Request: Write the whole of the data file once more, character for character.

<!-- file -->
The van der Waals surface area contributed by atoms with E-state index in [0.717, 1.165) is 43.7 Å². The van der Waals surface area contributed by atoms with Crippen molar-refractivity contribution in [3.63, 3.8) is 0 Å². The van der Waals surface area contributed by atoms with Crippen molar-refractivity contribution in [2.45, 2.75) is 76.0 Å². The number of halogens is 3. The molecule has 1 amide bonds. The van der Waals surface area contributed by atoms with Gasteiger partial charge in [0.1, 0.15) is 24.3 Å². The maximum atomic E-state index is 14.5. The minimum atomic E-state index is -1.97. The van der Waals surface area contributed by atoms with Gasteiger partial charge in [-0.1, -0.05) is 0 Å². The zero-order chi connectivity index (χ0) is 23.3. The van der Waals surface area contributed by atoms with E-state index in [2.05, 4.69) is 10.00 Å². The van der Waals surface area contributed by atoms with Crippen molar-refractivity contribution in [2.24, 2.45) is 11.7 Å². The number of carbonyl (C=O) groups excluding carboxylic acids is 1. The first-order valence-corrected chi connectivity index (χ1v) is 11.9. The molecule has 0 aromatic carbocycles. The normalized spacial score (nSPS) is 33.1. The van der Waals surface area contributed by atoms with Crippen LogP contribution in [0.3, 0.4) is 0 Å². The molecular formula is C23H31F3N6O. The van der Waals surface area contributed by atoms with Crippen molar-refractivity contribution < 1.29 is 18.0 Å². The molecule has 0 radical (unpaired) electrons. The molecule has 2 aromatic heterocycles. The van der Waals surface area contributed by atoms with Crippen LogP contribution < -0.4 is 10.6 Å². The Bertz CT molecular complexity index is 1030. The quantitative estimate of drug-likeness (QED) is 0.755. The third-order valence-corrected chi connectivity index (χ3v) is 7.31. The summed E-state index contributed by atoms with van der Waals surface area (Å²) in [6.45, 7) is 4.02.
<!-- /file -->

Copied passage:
The van der Waals surface area contributed by atoms with E-state index in [0.717, 1.165) is 43.7 Å². The van der Waals surface area contributed by atoms with Crippen molar-refractivity contribution in [3.63, 3.8) is 0 Å². The van der Waals surface area contributed by atoms with Crippen molar-refractivity contribution in [2.45, 2.75) is 76.0 Å². The number of halogens is 3. The molecule has 1 amide bonds. The van der Waals surface area contributed by atoms with Gasteiger partial charge in [0.1, 0.15) is 24.3 Å². The maximum atomic E-state index is 14.5. The minimum atomic E-state index is -1.97. The van der Waals surface area contributed by atoms with Gasteiger partial charge in [-0.1, -0.05) is 0 Å². The zero-order chi connectivity index (χ0) is 23.3. The van der Waals surface area contributed by atoms with E-state index in [2.05, 4.69) is 10.00 Å². The van der Waals surface area contributed by atoms with Crippen molar-refractivity contribution in [2.24, 2.45) is 11.7 Å². The number of carbonyl (C=O) groups excluding carboxylic acids is 1. The first-order valence-corrected chi connectivity index (χ1v) is 11.9. The molecule has 0 aromatic carbocycles. The normalized spacial score (nSPS) is 33.1. The van der Waals surface area contributed by atoms with Crippen LogP contribution in [0.3, 0.4) is 0 Å². The molecular formula is C23H31F3N6O. The van der Waals surface area contributed by atoms with Crippen molar-refractivity contribution < 1.29 is 18.0 Å². The molecule has 0 radical (unpaired) electrons. The molecule has 2 aromatic heterocycles. The van der Waals surface area contributed by atoms with Crippen LogP contribution < -0.4 is 10.6 Å². The Bertz CT molecular complexity index is 1030. The quantitative estimate of drug-likeness (QED) is 0.755. The third-order valence-corrected chi connectivity index (χ3v) is 7.31. The summed E-state index contributed by atoms with van der Waals surface area (Å²) in [6.45, 7) is 4.02.